The principal has established useful links with Ngāti Wairere and Tainui to assist ongoing school development. A current initiative is the refurbishment of the school’s wharenui and the development of a community environmental sustainability project to be based on the school’s site.

The school reports increased participation of whānau and parents at school events and activities. This has included the implementation of regular celebrations of students’ achievement and successes.

Useful relationships have been established with contributing primary and intermediate schools that support students’ transition to the school. There would be value in further strengthening these relationships to support a cohesive community focus on raising overall levels of student achievement.

Use of student achievement information to promote improved outcomes for students

Student achievement information is now being used more effectively to support positive learning outcomes. Effective systems have been established to track and monitor the progress of senior students undertaking national qualifications. This data is well used as a basis for ongoing mentoring programmes. Senior students and their whānau are easily able to track progress and achievement towards reaching their qualification goals using the school’s electronic record system.

School leaders have recently introduced useful systems to monitor the progress of Years 9 and 10 students in reading, writing and mathematics. Some teachers make effective use of this information to provide specific targeted learning programmes for students. Priority should now be given to extending the use of this information by students and all teachers to better support overall achievement in key aspects of literacy and mathematics. Data from 2014 to 2015 indicates that in the areas of reading, writing and mathematics many Year 9 and 10 students made good progress.

The board of trustees is well informed about school-wide student achievement. They set appropriate targets in the charter focused on raising student achievement. School leaders and trustees make good use of data to inform their decision making about resource allocations and curriculum design.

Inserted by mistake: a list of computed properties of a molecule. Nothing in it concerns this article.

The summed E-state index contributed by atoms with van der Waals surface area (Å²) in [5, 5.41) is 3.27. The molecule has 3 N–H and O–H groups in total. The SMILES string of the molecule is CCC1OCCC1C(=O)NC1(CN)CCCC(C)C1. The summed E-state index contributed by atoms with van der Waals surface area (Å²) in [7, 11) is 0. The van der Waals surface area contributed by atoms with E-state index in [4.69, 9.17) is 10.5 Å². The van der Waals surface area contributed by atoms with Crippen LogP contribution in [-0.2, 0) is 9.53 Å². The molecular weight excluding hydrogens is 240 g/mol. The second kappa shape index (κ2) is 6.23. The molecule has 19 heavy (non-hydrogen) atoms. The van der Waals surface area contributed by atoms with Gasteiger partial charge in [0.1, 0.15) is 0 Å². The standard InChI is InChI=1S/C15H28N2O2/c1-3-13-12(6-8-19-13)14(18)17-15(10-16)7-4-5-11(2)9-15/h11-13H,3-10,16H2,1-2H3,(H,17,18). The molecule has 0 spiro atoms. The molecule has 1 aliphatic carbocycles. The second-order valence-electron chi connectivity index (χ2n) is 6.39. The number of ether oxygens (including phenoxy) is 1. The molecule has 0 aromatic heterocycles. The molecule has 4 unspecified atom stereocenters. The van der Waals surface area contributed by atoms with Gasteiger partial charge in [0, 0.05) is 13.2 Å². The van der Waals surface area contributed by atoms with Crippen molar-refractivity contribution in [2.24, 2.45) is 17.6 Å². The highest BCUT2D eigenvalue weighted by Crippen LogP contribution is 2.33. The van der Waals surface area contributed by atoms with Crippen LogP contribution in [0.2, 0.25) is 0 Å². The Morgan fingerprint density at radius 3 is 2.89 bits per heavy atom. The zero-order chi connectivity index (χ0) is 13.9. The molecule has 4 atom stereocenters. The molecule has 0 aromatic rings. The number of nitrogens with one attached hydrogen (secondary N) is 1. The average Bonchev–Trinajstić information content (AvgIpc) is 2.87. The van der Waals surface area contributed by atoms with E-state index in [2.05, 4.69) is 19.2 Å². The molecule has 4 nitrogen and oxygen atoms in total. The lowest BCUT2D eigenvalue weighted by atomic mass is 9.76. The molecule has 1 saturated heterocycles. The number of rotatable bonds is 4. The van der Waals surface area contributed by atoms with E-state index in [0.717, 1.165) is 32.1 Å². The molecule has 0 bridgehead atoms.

3 Sustainable performance and self review

How well placed is the school to sustain and continue to improve and review its performance?

Fairfield College is well placed to continue to improve its performance because:

  • trustees, leaders and teachers have a strong commitment to embedding and extending recent successful initiatives to raise overall student achievement
  • the school has established strong and meaningful partnerships with the wider community
  • school leaders and trustees have developed useful self-review practices that support ongoing school development
  • strong pastoral care systems have been developed that support and promote student engagement, progress and achievement
  • there are increased levels of parent and whanau involvement in the school.

Board assurance on legal requirements

Before the review, the board of trustees and principal of the school completed the ERO Board Assurance Statement and Self-Audit Checklists. In these documents they attested that they had taken all reasonable steps to meet their legislative obligations related to:

  • board administration
  • curriculum
  • management of health, safety and welfare
  • personnel management
  • financial management
  • asset management.

During the review, ERO checked the following items because they have a potentially high impact on student achievement:

  • emotional safety of students (including prevention of bullying and sexual harassment)
  • physical safety of students
  • teacher registration
  • processes for appointing staff
  • stand-downs, suspensions, expulsions and exclusions
  • attendance.


Fairfield College has made considerable progress since the 2014 ERO review. Strong partnerships have been developed with local tertiary institutions and businesses to provide extended learning pathways for students. Trustees, school leaders and teachers have a clear focus on school improvement and raising levels of student achievement.

ERO is likely to carry out the next review in three years. 

Graham Randell

Deputy Chief Review Officer Northern

14 December 2015

School Statistics



Ministry of Education profile number


School type

Secondary (Years 9 to 13)

School roll


Gender composition

Boys 57% Girls 43%

Ethnic composition











Special Features

Active Learning Unit

Review team on site

November 2015

Date of this report

14 December 2015

Most recent ERO report(s)

Education Review

Education Review

Special Review

June 2014

August 2011

May 2010